As Bolano's friend and literary executor, Ignacio Echevarria, once suggested, Antwerp can be viewed as the Big Bang of Roberto Bolano's fictional universe. Reading this novel, the reader is present at the birth of Bolano's enterprise in prose: all the elements are here, highly compressed, at the moment when his talent explodes. From this springboard-which Bolano chose to publish in 2002, twenty years after he'd written it ("and even that I can't be certain of")-as if testing out a high dive, he would plunge into the unexplored depths of the modern novel. Antwerp's fractured narration in 54 sections-voices from a dream, from a nightmare, from passers by, from an omniscient narrator, from "Roberto Bolano" all speak-moves in multiple directions and cuts to the bone.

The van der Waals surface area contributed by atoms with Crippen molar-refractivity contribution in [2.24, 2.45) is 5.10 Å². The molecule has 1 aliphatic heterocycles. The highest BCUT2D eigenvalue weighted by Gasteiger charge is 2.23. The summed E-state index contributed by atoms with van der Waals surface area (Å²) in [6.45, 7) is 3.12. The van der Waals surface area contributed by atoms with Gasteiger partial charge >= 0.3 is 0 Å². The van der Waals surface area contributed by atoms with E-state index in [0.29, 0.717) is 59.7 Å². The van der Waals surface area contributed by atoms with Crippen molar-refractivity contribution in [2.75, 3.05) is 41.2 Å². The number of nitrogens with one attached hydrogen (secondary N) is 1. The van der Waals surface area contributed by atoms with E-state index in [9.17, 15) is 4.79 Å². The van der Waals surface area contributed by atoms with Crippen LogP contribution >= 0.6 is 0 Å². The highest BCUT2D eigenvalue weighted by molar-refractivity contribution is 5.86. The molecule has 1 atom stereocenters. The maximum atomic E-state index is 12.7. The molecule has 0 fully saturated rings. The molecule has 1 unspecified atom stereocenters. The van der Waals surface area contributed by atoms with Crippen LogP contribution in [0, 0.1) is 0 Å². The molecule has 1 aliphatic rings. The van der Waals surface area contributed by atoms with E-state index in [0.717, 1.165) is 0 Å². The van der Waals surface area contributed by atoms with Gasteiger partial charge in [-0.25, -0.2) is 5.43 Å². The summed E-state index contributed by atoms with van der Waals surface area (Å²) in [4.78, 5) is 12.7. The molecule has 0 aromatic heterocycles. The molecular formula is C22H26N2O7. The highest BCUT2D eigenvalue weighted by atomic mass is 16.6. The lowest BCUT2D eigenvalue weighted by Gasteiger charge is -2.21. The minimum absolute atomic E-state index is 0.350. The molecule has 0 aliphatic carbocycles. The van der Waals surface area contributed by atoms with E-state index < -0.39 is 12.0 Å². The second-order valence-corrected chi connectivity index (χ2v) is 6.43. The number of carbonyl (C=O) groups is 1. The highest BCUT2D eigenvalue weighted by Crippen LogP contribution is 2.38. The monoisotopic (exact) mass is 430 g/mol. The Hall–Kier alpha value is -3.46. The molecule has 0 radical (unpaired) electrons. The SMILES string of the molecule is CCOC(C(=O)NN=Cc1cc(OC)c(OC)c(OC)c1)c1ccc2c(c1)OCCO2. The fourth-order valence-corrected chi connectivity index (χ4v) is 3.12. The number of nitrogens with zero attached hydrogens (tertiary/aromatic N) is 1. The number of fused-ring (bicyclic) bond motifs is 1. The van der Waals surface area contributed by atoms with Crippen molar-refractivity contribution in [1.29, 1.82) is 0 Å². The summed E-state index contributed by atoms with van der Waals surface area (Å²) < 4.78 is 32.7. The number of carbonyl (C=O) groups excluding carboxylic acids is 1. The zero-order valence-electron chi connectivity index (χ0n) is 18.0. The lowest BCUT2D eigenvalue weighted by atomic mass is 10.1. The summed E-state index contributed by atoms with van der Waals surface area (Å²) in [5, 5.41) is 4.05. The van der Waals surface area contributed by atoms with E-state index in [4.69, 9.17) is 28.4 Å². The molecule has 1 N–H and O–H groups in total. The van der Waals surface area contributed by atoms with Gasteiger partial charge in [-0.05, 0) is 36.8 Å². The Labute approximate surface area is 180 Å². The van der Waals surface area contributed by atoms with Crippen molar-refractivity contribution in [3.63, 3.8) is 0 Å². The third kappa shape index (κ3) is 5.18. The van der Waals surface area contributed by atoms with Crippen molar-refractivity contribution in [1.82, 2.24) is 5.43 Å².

Author of 2666 and many other acclaimed works, Roberto Bolano (1953-2003) was born in Santiago, Chile, and later lived in Mexico, Paris, and Spain. He has been acclaimed "by far the most exciting writer to come from south of the Rio Grande in a long time" (Ilan Stavans, The Los Angeles Times)," and as "the real thing and the rarest" (Susan Sontag). Among his many prizes are the extremely prestigious Herralde de Novela Award and the Premio Romulo Gallegos. He was widely considered to be the greatest Latin American writer of his generation. He wrote nine novels, two story collections, and five books of poetry, before dying in July 2003 at the age of 50. Natasha Wimmer's translation of Roberto Bolano's 2666 won the National Book Award's Best Novel of the Year as well as the PEN Prize.